Letters to the Editor
Re: “We Must Not Forget Our Past” written or sponsored by Phyllis Ewing
I am not sure where the quote from a second person—military ex-pat from Arizona—in Ms. Ewing’s article ended, or whether the whole article was his view. I would like to comment on the contents, regardless of who wrote it.
Following a story about how General Eisenhower after discovery of the concentration camps in 1945 made people take note of the horrible facts in various ways, the author made a statement that seems intended (I think) to raise a concern about omitting facts of history—a beneficial enough goal.
However, the article quotes falsehoods and slanders about the UK school system, and it ends with a plea for not removing the statues of historical figures, including those of the American Civil War (on both sides, I presume the author meant).
To say it bluntly, the author (in a roundabout way) comes to the conclusion that the statues of racist and horrible men with a past (deeds, not just opinions) in the US Civil War need to stay around—men that have no reason to be admired and held up as examples of heroes in this day and age.
To connect the view that the statue of those “heroes” should remain with the desire to be truthful about history, is misguided and the author seems confused about the issues.
There are some inaccuracies I would like to point out. The statement that the UK is debating to take out the history of the Holocaust out of the curriculum is false and based on chain emails from a source that wants to sow fear about Muslims and alleged influence on the non-Muslim world. I am repeating parts of the website that dispels fake or biased information:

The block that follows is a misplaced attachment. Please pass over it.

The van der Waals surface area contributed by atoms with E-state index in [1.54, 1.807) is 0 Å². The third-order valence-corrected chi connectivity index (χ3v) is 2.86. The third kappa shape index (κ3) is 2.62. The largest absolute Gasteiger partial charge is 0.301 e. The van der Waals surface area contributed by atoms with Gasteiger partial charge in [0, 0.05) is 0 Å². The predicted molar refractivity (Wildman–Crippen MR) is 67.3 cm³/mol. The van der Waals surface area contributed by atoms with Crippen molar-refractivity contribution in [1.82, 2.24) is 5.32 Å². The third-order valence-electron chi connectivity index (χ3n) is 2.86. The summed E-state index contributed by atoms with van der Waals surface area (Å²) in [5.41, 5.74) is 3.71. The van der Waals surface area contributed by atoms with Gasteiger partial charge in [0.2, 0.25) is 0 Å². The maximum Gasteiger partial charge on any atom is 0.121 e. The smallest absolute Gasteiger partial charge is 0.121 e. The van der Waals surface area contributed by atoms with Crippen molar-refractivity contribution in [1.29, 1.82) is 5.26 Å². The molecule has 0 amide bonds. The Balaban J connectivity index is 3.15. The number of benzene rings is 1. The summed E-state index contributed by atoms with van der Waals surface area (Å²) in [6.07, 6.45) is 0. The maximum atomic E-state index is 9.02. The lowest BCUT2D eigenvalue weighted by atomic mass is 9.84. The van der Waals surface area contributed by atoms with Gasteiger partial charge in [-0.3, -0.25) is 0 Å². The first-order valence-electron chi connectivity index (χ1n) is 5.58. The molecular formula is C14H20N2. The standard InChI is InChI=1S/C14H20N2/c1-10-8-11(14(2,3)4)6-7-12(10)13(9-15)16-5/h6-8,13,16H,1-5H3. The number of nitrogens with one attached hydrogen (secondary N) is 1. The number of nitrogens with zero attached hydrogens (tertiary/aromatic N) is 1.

“This email forward claims that teachings about the Holocaust have been removed from the United Kingdom (UK) school curriculum because their inclusion may offend Muslim citizens. However, this claim is unfounded. The UK government has not banned the teaching of the Holocaust in schools, nor is it planning to do so.
In fact, according to the BBC, “In England, teaching children about the Holocaust is compulsory.” While other UK countries such as Scotland and Wales have their own school curriculum and while Holocaust teaching is not compulsory, it is certainly not banned and is generally encouraged.”
The false information in the message probably arose out of confusion generated by a Historical Association report commissioned by the English Department for Education and Skills. The report states, in part:
“Teachers and schools avoid emotive and controversial history for a variety of reasons, some of which are well-intentioned. Staff may wish to avoid causing offence or appearing insensitive to individuals or groups in their classes.
In particular settings, teachers of history are unwilling to challenge highly contentious or charged versions of history in which pupils are steeped at home, in their community or in a place of worship.”
It cites the case of one school that did not select the Holocaust as a topic: For example, a history department in a northern city recently avoided selecting the Holocaust as a topic for GCSE coursework for fear of confronting anti-Semitic sentiment and Holocaust denial among some Muslim pupils.
SO FAR the quote from the website (http://www.hoax-slayer.net/holocaust-ban-in-uk-schools-chain-email/).
Using the author’s quoted story of General Eisenhower in reference to preserving a nasty history, I might give an example: To leave the statues of Hitler and his henchmen Goebbels, Eichmann, etc. after the Second World War around Europe, would indicate that the modern-day Germans still like Hitler and his regime and they feel that it was the right thing to do at the time of the terrible Nazi reign. The German state did not do that.
Instead, it preserved some of the concentration camps as museums, and educate their children about what happened here, and they have erected new memorials laying out the history of the Holocaust and how it all happened, to educate against racism and hatred.
The US southern states could entertain taking a similar avenue as the German state did, to preserve their terrible history of the Civil War and honor the sacrifice of the many black Americans who have suffered in the US.
This may be a warning to all to check the facts before jumping to conclusions and so (possibly unintended) perpetuate fear and hate.
Johanna van Zanten
Temporary resident of Ajijic
34a Angel Flores/376-766-1243